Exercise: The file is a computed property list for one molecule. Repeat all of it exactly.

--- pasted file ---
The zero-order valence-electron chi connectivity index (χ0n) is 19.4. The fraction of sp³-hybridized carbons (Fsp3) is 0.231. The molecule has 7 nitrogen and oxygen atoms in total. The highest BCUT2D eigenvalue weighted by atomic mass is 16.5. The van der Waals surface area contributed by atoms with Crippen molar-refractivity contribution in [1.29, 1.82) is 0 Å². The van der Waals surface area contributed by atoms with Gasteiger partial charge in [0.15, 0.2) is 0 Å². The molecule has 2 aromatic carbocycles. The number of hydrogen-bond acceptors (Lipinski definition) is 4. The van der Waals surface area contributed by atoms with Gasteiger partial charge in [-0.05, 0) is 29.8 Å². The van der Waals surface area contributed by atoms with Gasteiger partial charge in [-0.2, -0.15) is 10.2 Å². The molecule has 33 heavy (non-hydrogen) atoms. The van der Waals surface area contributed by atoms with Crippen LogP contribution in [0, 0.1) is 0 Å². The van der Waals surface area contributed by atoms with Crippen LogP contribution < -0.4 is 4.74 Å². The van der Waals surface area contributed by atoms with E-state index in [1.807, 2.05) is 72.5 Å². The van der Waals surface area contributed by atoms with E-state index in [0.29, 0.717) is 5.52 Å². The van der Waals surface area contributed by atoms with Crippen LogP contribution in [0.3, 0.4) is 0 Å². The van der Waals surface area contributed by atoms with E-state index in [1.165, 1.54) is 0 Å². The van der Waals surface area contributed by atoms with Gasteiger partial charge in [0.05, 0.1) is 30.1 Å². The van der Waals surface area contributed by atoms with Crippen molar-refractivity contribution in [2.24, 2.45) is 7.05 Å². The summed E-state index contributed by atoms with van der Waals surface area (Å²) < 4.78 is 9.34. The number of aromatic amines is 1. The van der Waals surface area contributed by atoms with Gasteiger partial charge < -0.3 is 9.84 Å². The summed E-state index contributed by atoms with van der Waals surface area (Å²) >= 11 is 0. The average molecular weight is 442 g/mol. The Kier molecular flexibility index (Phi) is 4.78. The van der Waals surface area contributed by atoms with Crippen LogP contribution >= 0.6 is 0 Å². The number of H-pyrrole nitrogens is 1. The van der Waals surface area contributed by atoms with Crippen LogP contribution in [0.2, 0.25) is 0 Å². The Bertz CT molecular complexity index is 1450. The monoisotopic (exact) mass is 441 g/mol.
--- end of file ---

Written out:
The zero-order valence-electron chi connectivity index (χ0n) is 19.4. The fraction of sp³-hybridized carbons (Fsp3) is 0.231. The molecule has 7 nitrogen and oxygen atoms in total. The highest BCUT2D eigenvalue weighted by atomic mass is 16.5. The van der Waals surface area contributed by atoms with Crippen molar-refractivity contribution in [1.29, 1.82) is 0 Å². The van der Waals surface area contributed by atoms with Gasteiger partial charge in [0.15, 0.2) is 0 Å². The molecule has 2 aromatic carbocycles. The number of hydrogen-bond acceptors (Lipinski definition) is 4. The van der Waals surface area contributed by atoms with Gasteiger partial charge in [-0.05, 0) is 29.8 Å². The van der Waals surface area contributed by atoms with Gasteiger partial charge in [-0.2, -0.15) is 10.2 Å². The molecule has 33 heavy (non-hydrogen) atoms. The van der Waals surface area contributed by atoms with Crippen LogP contribution in [0, 0.1) is 0 Å². The van der Waals surface area contributed by atoms with Crippen LogP contribution < -0.4 is 4.74 Å². The van der Waals surface area contributed by atoms with E-state index in [1.807, 2.05) is 72.5 Å². The van der Waals surface area contributed by atoms with E-state index in [0.29, 0.717) is 5.52 Å². The van der Waals surface area contributed by atoms with Crippen LogP contribution in [0.3, 0.4) is 0 Å². The van der Waals surface area contributed by atoms with E-state index in [1.165, 1.54) is 0 Å². The van der Waals surface area contributed by atoms with Gasteiger partial charge in [0.05, 0.1) is 30.1 Å². The van der Waals surface area contributed by atoms with Crippen molar-refractivity contribution in [2.24, 2.45) is 7.05 Å². The summed E-state index contributed by atoms with van der Waals surface area (Å²) < 4.78 is 9.34. The number of aromatic amines is 1. The van der Waals surface area contributed by atoms with Gasteiger partial charge < -0.3 is 9.84 Å². The summed E-state index contributed by atoms with van der Waals surface area (Å²) >= 11 is 0. The average molecular weight is 442 g/mol. The Kier molecular flexibility index (Phi) is 4.78. The van der Waals surface area contributed by atoms with Crippen LogP contribution >= 0.6 is 0 Å². The number of H-pyrrole nitrogens is 1. The van der Waals surface area contributed by atoms with Crippen LogP contribution in [0.2, 0.25) is 0 Å². The Bertz CT molecular complexity index is 1450. The monoisotopic (exact) mass is 441 g/mol.